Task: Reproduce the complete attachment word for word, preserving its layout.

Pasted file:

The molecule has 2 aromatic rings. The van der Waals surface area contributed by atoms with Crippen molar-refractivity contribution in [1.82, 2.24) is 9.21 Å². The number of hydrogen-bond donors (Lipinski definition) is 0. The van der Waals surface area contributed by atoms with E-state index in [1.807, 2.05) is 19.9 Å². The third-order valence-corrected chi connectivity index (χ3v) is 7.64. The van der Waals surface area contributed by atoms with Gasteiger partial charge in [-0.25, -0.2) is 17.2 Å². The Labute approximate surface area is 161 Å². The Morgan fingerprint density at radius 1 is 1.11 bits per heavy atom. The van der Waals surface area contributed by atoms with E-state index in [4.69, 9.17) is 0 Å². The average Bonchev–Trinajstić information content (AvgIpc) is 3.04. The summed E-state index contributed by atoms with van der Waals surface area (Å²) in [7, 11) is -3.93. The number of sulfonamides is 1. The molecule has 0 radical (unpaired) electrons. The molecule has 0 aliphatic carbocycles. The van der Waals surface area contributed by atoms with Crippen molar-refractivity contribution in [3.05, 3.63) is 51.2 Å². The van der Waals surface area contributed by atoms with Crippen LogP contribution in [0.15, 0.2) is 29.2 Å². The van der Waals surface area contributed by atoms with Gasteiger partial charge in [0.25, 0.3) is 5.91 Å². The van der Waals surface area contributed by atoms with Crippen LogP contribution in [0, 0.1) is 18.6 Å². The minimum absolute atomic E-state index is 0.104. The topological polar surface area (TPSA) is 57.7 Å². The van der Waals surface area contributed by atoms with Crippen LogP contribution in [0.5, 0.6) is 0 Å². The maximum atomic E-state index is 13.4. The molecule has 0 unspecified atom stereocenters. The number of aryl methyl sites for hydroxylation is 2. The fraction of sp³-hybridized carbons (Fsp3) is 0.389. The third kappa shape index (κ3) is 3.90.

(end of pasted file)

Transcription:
The molecule has 2 aromatic rings. The van der Waals surface area contributed by atoms with Crippen molar-refractivity contribution in [1.82, 2.24) is 9.21 Å². The number of hydrogen-bond donors (Lipinski definition) is 0. The van der Waals surface area contributed by atoms with E-state index in [1.807, 2.05) is 19.9 Å². The third-order valence-corrected chi connectivity index (χ3v) is 7.64. The van der Waals surface area contributed by atoms with Gasteiger partial charge in [-0.25, -0.2) is 17.2 Å². The Labute approximate surface area is 161 Å². The Morgan fingerprint density at radius 1 is 1.11 bits per heavy atom. The van der Waals surface area contributed by atoms with E-state index in [4.69, 9.17) is 0 Å². The average Bonchev–Trinajstić information content (AvgIpc) is 3.04. The summed E-state index contributed by atoms with van der Waals surface area (Å²) in [7, 11) is -3.93. The number of sulfonamides is 1. The molecule has 0 radical (unpaired) electrons. The molecule has 0 aliphatic carbocycles. The van der Waals surface area contributed by atoms with Crippen molar-refractivity contribution in [3.05, 3.63) is 51.2 Å². The van der Waals surface area contributed by atoms with Crippen LogP contribution in [0.15, 0.2) is 29.2 Å². The van der Waals surface area contributed by atoms with Gasteiger partial charge in [0.25, 0.3) is 5.91 Å². The van der Waals surface area contributed by atoms with Crippen LogP contribution in [0, 0.1) is 18.6 Å². The minimum absolute atomic E-state index is 0.104. The topological polar surface area (TPSA) is 57.7 Å². The van der Waals surface area contributed by atoms with Crippen LogP contribution in [0.5, 0.6) is 0 Å². The maximum atomic E-state index is 13.4. The molecule has 0 unspecified atom stereocenters. The number of aryl methyl sites for hydroxylation is 2. The fraction of sp³-hybridized carbons (Fsp3) is 0.389. The third kappa shape index (κ3) is 3.90.